But though minarets and golden domes may be going up in the suburbs, ours is still fundamentally a Christian nation. Eighty-two percent of Americans call themselves Christian, according to an April 2001 Gallup poll
. That's down only a little from the 89% of Americans who told Gallup they were Christian when polling on this subject began in 1947. In the latest Gallup figures, a combined 10% chose all non-Christian spiritual categories--Jewish, Muslim, Hindu, Buddhist, Earth-based, and the rest. That means Christians trump all over religious traditions more than eight-to-one.
And America's Christians are highly observant, with 57% attending services regularly (defined as once or more per month), versus just 10% regular attendance in the United Kingdom and 20% in Italy--home of the Vatican--or for that matter, 25% regular attendance of Jewish services in Israel.
In turn, owing to population increases, America today holds far more Christians than it did a generation ago: roughly 230 million followers of Jesus, versus roughly 130 million when the postwar era began. The growth in U.S. non-Christian belief may be important and interesting. The growth in U.S. Christian belief is spectacular.
Former Arkansas governor Kirk Fordice was excoriated in 1992 when he called America "a Christian nation." But as a simple factual statement, along the lines of calling the United States "a nation located in North America," America is Christian by history, culture, and most important, by the free choice of its citizens. If you don't view America through the lens of Christianity, you can't understand it.
This does not mean non-Christian beliefs are not likely to rise in significance relative to the Christian center. Eck's analysis of the growth of other-than-Christian views is surely correct. Today, she writes, America has more Muslims than Episcopalians, with Muslim American numbers expanding faster than other faiths. (Muslim political clout appeared in U.S. presidential politics for the first time in 2000, as George W. Bush and Al Gore competed for the Arab American voting bloc in Michigan.)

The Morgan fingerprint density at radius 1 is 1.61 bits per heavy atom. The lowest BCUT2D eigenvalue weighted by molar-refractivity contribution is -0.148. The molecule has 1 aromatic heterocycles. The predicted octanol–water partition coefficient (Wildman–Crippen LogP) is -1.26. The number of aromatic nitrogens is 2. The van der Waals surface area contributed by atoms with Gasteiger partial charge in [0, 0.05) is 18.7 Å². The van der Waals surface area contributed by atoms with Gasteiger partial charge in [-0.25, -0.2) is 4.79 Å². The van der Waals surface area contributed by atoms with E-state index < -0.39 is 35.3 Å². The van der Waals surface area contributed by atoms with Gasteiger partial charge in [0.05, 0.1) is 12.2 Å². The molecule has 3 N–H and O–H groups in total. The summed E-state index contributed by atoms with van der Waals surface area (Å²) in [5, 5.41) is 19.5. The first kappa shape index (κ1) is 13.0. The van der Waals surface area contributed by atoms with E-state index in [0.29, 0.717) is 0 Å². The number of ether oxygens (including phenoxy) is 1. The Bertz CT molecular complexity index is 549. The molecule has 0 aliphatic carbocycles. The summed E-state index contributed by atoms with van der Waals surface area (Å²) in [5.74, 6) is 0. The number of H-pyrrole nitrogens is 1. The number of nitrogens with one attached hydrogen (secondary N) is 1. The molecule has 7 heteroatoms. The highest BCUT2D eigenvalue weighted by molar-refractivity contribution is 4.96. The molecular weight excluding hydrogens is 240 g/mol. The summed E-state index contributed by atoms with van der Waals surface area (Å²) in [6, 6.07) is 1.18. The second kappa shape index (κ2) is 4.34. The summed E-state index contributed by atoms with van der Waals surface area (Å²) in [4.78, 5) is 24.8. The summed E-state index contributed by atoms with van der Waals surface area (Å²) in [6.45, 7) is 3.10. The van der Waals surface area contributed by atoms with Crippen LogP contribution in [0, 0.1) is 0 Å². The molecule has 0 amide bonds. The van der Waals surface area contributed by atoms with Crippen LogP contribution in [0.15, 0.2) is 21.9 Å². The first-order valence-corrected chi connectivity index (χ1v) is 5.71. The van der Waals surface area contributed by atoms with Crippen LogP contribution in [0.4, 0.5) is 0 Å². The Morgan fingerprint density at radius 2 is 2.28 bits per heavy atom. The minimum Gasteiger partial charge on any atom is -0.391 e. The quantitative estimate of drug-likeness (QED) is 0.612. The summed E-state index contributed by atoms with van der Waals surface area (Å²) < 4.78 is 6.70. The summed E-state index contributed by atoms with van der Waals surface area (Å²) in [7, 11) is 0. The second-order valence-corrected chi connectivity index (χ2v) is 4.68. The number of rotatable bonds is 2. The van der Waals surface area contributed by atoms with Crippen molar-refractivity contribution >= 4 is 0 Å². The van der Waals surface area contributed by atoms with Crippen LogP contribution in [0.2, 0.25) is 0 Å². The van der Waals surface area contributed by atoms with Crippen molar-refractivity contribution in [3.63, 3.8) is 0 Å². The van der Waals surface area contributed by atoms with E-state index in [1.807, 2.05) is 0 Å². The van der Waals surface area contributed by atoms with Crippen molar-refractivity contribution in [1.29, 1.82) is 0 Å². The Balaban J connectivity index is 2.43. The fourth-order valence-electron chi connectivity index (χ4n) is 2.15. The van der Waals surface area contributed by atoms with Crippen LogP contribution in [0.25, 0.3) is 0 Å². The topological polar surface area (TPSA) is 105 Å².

Today, Eck says, Los Angeles is "the most complex Buddhist city in the world," with the many strains of Buddhist belief better represented there than in any Asian city. (No one can forget the role Buddhist fund-raising played in the 2000 election.) Hindu and Sikh influences can now be seen in many American cities, with both faiths growing. (In 1998, Bill Clinton issued a proclamation commemorating the birthday of Guru Nanak, the 16th-century cleric who began the Sikh movement; imagine what Milliard Filmore would have thought if told a future president would be trying to please the Sikh constituency!)
"A New Religious America" attributes the rise in spiritual diversity to the wave of mainly non-European immigration into the United States. A 1924 federal statute ended the Ellis Island era of mainly European, Judeo-Christian influx by severely restricting immigration. That changed in 1965, when Congress passed a new law opening American borders again. The wording of the 1965 law favored non-Europeans, leading to the second great immigration wave--the United States now accepts on average 1 million legal immigrants per year, more immigrants than accepted by all other nations of the world combined, and nearly all post-1965 immigrants hail from Africa, Central and South America, India, Pakistan, and Southeast Asia.